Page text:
A POOR SWIMMER
From Continental Road in Green Valley take I-19 southward a few miles to the Canoa Ranch exit. Go through the traffic puzzle and underneath the freeway. Turn south onto the frontage road and go 0.7 miles to a locked gate on the east side of the frontage road. Find a place to park. It is county property that you may need a permit to enter. The spring site is about a quarter mile to the east. There was a plan afoot near the turn of the 20th century to divert water from the spring 30 miles through a canal to Tucson. The plan failed but the headgate for that canal remains. Remnants of the stock tank where the spring was located are a short distance to the north of the access road. Ground disruption has removed any evidence of where the inn once stood.
A POOR SWIMMER
When the Gadsden Purchase was negotiated between the United States and Mexico it opened up new territory for settlement, but the Mexican’s conveniently forgot to mention anything about the Apache menace. The danger posed by hostile Apaches was also played down by men like Sylvester Mowry and Charles Posten who were loudly hawking our salubrious climate and mineral wealth hoping to speed up the process of settlement. Posten and his associates went so far as to start up a newspaper in Tubac that first went to press on March 3, 1859 as the Weekly Arizonian. It would have gladdened their hearts immensely later that year when a passel of greenhorns from Massachusetts turned up in the Santa Cruz Valley looking for land and opportunity. In order to capitalize on their fresh start most of them went to work knocking down trees and sawing them into boards at the Big Rock Saw Mill in Madera Canyon. Edward Tarbox was among them but he did not have that sort of ambition. He felt himself to be much better suited to more leisurely pursuits that did not raise as many painful blisters. His plan was to run the new hotel being planned at the crossing on Canoa Ranch. The Canoa Ranch was situated on a Mexican land grant along the Santa Cruz River in an area where the surface flow sunk below ground level. Consequently the water table was quite shallow with water being supplied from a reliable spring. Most of the year a person could cross the river there without even getting muddy boots. The term “Canoa” refers to a hollowed out cottonwood log used as a water container. It looked like a canoe when put onto service. The canoa was filled by bucket from the spring. In the Sonoran lexicon a canoa is a horse trough. The Weekly Arizonian of September 15, 1859 carried the following ad:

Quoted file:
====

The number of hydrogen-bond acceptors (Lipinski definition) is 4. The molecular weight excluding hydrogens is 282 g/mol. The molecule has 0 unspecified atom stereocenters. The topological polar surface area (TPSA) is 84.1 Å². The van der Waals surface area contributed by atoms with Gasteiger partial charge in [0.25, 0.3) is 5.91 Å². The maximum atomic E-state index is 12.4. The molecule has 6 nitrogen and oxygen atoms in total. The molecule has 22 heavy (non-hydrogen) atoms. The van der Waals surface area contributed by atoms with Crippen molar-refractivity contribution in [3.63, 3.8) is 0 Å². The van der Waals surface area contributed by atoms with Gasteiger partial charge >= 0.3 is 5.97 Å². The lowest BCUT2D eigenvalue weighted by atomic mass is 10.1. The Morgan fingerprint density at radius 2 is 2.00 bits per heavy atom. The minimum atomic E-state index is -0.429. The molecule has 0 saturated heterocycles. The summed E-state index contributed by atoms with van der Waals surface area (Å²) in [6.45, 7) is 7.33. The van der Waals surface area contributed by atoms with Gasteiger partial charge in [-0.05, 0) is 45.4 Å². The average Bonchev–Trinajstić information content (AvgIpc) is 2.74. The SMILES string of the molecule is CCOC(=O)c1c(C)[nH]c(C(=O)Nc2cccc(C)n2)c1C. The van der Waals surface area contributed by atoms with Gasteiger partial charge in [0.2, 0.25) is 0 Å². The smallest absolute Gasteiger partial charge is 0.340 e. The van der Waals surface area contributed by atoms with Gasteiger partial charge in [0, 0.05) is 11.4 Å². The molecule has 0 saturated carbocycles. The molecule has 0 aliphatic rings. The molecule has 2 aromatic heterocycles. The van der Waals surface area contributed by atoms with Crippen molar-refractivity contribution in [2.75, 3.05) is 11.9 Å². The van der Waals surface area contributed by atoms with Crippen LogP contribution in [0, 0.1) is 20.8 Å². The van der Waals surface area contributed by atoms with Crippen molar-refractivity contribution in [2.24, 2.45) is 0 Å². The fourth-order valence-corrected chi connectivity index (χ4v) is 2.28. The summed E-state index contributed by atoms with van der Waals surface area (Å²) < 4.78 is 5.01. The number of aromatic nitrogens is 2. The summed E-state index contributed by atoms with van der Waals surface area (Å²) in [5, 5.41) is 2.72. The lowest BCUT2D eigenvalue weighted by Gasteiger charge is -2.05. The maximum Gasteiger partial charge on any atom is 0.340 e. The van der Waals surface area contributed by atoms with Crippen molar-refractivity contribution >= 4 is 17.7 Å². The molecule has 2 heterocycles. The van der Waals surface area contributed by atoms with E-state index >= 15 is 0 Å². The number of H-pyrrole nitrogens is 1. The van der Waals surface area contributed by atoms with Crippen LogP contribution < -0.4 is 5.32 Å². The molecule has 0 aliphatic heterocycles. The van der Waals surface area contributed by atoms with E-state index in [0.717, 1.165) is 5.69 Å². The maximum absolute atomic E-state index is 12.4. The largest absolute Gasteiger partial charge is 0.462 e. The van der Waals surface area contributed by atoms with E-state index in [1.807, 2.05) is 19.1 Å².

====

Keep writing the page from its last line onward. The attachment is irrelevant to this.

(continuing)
Notice. The subscriber having opened a hotel at the Canoa, calls attention of his travelling public to his new house ‘The Cross Road Tavern’. Every attention will be paid to the comfort of travelers, who will find a good table and the best liquors the market affords. Having made arrangements to supply lumber in any quantity either at my ranch or delivered, I will sell lumber at my place at $100 per thousand or $125 per thousand delivered to Tucson or other points accordingly. Richard M. Does, Canoa Ranch.
The Weekly Arizonian did not remain very long in Tubac. It was sold to Sylvester Mowry and moved to Tucson shortly after a contentious dispute resulted in a duel fought between Mowry and the newspaper editor Edward Cross. The following item appeared in the Tucson paper on Feb 1, 1861:
The Canoa Hotel has been recently fitted up, and is now under the superintendence of Mr. Edwin Tarbox, a young gentleman well qualified for the position, who will take pleasure in making his guests comfortable. The travelling public, whether by stage or otherwise, will find the Canoa Hotel a superior and a convenient stopping place. Wm. S. Grant, Proprietor, Tucson, N.M., Feb. 1, 1861.
A week later the Bascom Affair commenced in Apache Pass and as a result Cochise took the warpath. The Cochise War got underway with attacks along the old Butterfield Trail in Doubtful Canyon. By June all commerce into Arizona from the east had stopped. Cochise then swept westward taking mules in attacks on stagecoach stations at Dragoon, San Pedro Crossing, and Cienega. They then headed for Mexico down the Santa Cruz Valley pillaging as they went. William Rhodes operated a ranch a few miles north of the Inn at Canoa Crossing. He stopped by with a vaquero searching for a few horses that had strayed from his ranch. He did not find them at the spring and continued searching further to the south along the river. During the time it took to collect the horses and return with them to the inn the Apaches had struck, killing Edwin Tarbox, two employees, and a man named Jones who was passing through. It became known as the Tarbox Massacre and it was the beginning of the Cochise War in the Santa Cruz Valley. Rhodes and the vaquero fled back southward toward Reventon with the Apaches in hot pursuit. The vaquero made it safely and then continued on to Tubac to spread the alarm. Rhodes’ horse gave out a mile short of Reventon and he took an arrow in his left elbow before finding cover in a dense thicket. He fought off repeated assaults killing and wounding a few of his attackers. As darkness fell the Apaches hurled a few final invectives in his direction and rode off with his horses. He made it to Reventon the next morning. Continued depredations forced Rhodes to abandon his ranch on the Santa Cruz River and move to Yuma. In 1870 he drowned trying to cross the Colorado River. He was a better rancher than he was a swimmer. The photo shows a stock tank that was later built around the spring at Canoa Crossing. The spring eventually dried up due to overuse of the water by nearby mining operations.
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